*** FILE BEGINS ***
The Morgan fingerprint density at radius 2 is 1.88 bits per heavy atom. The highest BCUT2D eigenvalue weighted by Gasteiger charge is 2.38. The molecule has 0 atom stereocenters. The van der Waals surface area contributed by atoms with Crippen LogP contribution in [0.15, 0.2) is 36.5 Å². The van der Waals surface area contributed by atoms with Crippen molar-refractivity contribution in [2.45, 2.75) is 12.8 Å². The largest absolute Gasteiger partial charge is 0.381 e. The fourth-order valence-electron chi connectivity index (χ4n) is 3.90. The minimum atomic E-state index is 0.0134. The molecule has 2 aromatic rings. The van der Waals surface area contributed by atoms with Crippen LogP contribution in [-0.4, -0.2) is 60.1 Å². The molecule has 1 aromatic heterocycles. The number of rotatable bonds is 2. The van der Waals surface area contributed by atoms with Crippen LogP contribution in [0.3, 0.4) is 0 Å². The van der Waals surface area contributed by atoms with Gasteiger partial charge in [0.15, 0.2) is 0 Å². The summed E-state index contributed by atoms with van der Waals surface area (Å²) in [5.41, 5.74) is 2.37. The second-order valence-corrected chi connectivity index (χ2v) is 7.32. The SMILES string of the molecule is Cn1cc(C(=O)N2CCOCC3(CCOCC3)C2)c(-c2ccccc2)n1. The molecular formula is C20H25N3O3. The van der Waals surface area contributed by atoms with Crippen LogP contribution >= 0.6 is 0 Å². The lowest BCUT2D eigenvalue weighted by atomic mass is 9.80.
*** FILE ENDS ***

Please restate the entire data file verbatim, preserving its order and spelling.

The Morgan fingerprint density at radius 2 is 1.88 bits per heavy atom. The highest BCUT2D eigenvalue weighted by Gasteiger charge is 2.38. The molecule has 0 atom stereocenters. The van der Waals surface area contributed by atoms with Crippen LogP contribution in [0.15, 0.2) is 36.5 Å². The van der Waals surface area contributed by atoms with Crippen molar-refractivity contribution in [2.45, 2.75) is 12.8 Å². The largest absolute Gasteiger partial charge is 0.381 e. The fourth-order valence-electron chi connectivity index (χ4n) is 3.90. The minimum atomic E-state index is 0.0134. The molecule has 2 aromatic rings. The van der Waals surface area contributed by atoms with Crippen LogP contribution in [-0.4, -0.2) is 60.1 Å². The molecule has 1 aromatic heterocycles. The number of rotatable bonds is 2. The van der Waals surface area contributed by atoms with Crippen LogP contribution in [0.3, 0.4) is 0 Å². The van der Waals surface area contributed by atoms with Gasteiger partial charge in [0.15, 0.2) is 0 Å². The summed E-state index contributed by atoms with van der Waals surface area (Å²) in [5.41, 5.74) is 2.37. The second-order valence-corrected chi connectivity index (χ2v) is 7.32. The SMILES string of the molecule is Cn1cc(C(=O)N2CCOCC3(CCOCC3)C2)c(-c2ccccc2)n1. The molecular formula is C20H25N3O3. The van der Waals surface area contributed by atoms with Crippen LogP contribution >= 0.6 is 0 Å². The lowest BCUT2D eigenvalue weighted by atomic mass is 9.80.